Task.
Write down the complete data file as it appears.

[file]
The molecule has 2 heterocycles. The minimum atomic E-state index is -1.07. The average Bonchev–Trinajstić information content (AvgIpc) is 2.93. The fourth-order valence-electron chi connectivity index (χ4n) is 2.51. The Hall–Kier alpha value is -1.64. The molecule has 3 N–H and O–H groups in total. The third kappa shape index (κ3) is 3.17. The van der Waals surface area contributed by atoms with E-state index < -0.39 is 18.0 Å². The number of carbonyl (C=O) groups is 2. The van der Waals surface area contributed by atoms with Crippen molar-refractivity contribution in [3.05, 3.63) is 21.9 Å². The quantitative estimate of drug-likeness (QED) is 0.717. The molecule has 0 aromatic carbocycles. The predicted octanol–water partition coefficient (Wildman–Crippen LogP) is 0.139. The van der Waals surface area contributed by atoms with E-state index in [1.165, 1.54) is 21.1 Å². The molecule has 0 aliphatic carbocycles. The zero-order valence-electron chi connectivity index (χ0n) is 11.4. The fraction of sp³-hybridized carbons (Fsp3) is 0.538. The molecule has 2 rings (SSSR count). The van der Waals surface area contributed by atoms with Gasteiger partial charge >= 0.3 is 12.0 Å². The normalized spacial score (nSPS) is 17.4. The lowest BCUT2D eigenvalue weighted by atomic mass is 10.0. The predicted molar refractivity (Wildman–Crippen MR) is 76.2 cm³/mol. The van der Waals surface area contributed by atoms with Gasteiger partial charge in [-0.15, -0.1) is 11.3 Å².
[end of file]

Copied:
The molecule has 2 heterocycles. The minimum atomic E-state index is -1.07. The average Bonchev–Trinajstić information content (AvgIpc) is 2.93. The fourth-order valence-electron chi connectivity index (χ4n) is 2.51. The Hall–Kier alpha value is -1.64. The molecule has 3 N–H and O–H groups in total. The third kappa shape index (κ3) is 3.17. The van der Waals surface area contributed by atoms with E-state index < -0.39 is 18.0 Å². The number of carbonyl (C=O) groups is 2. The van der Waals surface area contributed by atoms with Crippen molar-refractivity contribution in [3.05, 3.63) is 21.9 Å². The quantitative estimate of drug-likeness (QED) is 0.717. The molecule has 0 aromatic carbocycles. The predicted octanol–water partition coefficient (Wildman–Crippen LogP) is 0.139. The van der Waals surface area contributed by atoms with E-state index in [1.165, 1.54) is 21.1 Å². The molecule has 0 aliphatic carbocycles. The zero-order valence-electron chi connectivity index (χ0n) is 11.4. The fraction of sp³-hybridized carbons (Fsp3) is 0.538. The molecule has 2 rings (SSSR count). The van der Waals surface area contributed by atoms with Gasteiger partial charge >= 0.3 is 12.0 Å². The normalized spacial score (nSPS) is 17.4. The lowest BCUT2D eigenvalue weighted by atomic mass is 10.0. The predicted molar refractivity (Wildman–Crippen MR) is 76.2 cm³/mol. The van der Waals surface area contributed by atoms with Gasteiger partial charge in [-0.15, -0.1) is 11.3 Å².